In anticipation of the release of the final Harry Potter book, I decided to go back and reread the series, because I don’t have enough ways to procrastinate already, and because I didn’t ever get around to reading books five and six.* It didn’t take long for Harry Potter and the Philosopher’s Stone** to start to wear on me. I’m hopefully not the first person to complain about this, but stylistically speaking, Rowling writes like a catalog: list upon list of the amazing people, places, and things that populate her world. And it seems like half of the characters exist only to give long lectures that detail the things in the catalog. Take this scene from the first book:
Harry: Candy? Is that candy? Special wizard candy? My evil aunt and uncle never let me have candy, because they are so evil.
Ron: Why, it’s only the best candy there ever was! We’ve got candy that hops away from you, candy that tastes like snot, candy that makes you turn colours, candy that makes you sneeze, candy that makes you gay, candy made from the smiles of unicorns, candy that erases the memories of candies you ate as a child that looking back on it really were not very good candy at all, candy that borrows your DVDs and doesn’t watch them but when you ask for them back always says that it was totally going to make time this weekend to watch them …
Harry (interrupting): Now that I’m fabulously wealthy, I will buy all the candy in the world!
Ron (excitedly): There are seventeen candy stores on this road. Let me tell you about each one in detail.
Harry: Make it quick. I’ve got an appointment with a guy who sells magical underpants.
Ron (even more excitedly): Underpants? Why didn’t you say so? Wizards have the best underpants! There’s the the underpants that are invisible when no one’s looking, the underpants that start out dirty and gradually become clean the longer you wear them, the underpants that soil themselves, the underpants that make inappropriate party conversation, the underpants you wear over your pants, the underpants that look like what children have theorized that Aquaman’s underpants would look like if he wore underpants…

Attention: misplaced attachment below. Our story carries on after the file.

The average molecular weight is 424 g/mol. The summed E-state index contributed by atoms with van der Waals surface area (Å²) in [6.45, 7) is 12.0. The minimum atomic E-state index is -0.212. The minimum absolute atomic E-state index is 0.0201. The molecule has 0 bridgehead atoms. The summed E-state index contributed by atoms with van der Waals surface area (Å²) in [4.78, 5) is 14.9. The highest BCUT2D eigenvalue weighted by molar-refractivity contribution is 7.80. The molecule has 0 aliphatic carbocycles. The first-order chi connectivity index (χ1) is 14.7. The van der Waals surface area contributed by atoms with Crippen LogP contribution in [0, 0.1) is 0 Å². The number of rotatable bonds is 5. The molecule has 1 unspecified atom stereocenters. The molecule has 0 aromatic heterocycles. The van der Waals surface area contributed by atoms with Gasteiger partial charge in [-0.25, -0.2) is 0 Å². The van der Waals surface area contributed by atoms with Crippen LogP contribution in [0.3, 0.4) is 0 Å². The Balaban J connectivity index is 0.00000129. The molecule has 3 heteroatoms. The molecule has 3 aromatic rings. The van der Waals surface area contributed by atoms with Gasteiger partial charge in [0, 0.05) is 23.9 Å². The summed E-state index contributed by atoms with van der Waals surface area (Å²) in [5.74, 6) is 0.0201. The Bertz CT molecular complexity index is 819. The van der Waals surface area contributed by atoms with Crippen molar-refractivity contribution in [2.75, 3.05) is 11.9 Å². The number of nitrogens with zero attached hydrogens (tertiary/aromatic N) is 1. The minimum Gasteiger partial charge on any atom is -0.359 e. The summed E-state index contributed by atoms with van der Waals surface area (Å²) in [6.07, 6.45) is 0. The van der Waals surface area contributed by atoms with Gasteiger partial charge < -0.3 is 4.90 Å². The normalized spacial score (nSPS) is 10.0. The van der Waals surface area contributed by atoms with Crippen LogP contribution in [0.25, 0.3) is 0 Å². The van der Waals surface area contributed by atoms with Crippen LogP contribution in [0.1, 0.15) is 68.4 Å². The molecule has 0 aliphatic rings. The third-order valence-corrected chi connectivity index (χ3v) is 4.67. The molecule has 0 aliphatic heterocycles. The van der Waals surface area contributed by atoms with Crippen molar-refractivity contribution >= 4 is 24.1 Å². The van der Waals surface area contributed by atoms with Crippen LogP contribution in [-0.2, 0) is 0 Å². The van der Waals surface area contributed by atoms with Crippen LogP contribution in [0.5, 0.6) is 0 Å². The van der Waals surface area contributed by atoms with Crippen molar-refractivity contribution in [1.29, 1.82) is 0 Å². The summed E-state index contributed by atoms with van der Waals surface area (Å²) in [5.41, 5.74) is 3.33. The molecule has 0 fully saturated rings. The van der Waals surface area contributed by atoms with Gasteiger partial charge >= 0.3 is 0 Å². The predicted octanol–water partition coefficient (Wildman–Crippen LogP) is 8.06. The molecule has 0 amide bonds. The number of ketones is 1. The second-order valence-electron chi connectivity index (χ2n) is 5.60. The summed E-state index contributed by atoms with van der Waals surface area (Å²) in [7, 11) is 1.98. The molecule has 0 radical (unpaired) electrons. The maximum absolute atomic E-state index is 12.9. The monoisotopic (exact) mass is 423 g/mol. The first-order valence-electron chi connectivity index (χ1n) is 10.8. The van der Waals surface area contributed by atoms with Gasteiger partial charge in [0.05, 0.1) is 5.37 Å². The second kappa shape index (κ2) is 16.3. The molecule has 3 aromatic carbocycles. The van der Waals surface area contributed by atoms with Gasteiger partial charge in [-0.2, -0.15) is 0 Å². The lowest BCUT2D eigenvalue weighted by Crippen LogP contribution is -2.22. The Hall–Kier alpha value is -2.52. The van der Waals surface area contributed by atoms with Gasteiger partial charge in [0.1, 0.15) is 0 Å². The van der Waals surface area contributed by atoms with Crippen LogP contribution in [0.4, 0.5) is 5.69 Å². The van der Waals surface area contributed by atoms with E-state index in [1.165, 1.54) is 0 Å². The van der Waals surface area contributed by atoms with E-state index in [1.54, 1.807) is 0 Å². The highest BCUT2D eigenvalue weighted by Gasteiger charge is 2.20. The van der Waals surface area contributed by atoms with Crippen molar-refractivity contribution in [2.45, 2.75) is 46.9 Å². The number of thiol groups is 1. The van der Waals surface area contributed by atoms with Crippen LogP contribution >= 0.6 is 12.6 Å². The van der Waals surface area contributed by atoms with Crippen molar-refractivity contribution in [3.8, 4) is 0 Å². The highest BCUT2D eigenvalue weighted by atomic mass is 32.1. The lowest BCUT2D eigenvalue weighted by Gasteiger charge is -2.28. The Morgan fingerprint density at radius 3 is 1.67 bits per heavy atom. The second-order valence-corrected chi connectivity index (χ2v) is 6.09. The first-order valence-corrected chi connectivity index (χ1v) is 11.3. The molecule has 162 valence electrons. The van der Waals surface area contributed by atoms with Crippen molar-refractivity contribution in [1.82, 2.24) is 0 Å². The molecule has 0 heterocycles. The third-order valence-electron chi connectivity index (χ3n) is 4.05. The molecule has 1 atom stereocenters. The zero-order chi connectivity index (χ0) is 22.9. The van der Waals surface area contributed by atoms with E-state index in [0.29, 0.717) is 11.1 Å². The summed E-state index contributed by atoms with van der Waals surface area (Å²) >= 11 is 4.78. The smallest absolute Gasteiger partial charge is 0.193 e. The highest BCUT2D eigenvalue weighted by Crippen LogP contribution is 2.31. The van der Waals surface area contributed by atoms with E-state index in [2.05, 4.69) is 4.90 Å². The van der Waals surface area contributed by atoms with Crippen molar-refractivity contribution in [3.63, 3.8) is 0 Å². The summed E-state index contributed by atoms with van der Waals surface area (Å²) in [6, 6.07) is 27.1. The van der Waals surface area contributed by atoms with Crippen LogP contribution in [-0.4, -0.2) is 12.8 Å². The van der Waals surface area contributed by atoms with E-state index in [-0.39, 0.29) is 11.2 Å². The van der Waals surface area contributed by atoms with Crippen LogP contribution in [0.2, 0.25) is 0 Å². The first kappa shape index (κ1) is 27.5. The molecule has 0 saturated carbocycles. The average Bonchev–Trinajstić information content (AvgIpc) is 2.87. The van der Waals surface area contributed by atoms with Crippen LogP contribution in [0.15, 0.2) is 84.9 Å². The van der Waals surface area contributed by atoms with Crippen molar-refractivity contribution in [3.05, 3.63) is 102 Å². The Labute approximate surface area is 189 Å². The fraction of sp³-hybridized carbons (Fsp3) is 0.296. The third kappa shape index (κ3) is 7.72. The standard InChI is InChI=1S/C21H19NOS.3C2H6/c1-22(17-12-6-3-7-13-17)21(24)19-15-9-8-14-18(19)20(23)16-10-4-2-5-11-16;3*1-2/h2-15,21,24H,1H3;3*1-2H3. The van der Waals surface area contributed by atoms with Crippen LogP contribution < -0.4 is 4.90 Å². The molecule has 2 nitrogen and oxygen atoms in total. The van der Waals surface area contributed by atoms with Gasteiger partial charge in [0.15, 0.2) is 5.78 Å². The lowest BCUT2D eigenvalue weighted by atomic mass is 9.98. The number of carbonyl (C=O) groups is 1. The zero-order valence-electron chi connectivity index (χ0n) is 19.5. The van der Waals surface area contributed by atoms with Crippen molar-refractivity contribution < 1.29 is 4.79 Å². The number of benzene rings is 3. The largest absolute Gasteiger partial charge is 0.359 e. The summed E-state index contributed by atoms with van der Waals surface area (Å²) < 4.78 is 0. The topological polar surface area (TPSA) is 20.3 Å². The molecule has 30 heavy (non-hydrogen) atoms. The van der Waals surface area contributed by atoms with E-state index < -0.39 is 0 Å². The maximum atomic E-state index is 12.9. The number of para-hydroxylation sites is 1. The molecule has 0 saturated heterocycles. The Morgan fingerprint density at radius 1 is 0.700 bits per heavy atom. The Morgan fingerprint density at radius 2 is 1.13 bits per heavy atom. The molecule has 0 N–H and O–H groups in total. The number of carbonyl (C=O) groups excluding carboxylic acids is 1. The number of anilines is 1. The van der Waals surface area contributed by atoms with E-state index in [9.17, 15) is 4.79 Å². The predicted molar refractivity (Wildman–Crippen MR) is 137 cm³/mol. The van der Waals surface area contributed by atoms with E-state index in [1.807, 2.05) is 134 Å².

I think you get my point. Also, I have no idea why J.K. Rowling wrote that scene in the style of a play.
But on to my main point. Why is it that so many the spells in the Harry Potter books are written in such lazy fake Latin? Do not mistake this complaint for a pedantic lament that children are being denied the joys of learning real Latin or whatever. I barely know real Latin, and I’m a medievalist. It’s just galling that the spells are so pedestrian, when the series is held up by so many as an imaginative triumph. She just takes an English word from the thesaurus and puts io or ium on the end.****
What’s worse, there are sites out there that actually go to the trouble of explaining the “clever” (and I use those scare quotes in the manner and cadence of the Simpsons’ Comic Book Guy) etymologies behind the spells. Ultimately, the sites just end up providing the Latin etymologies for the English words that Rowling just Latined up. Here are some examples: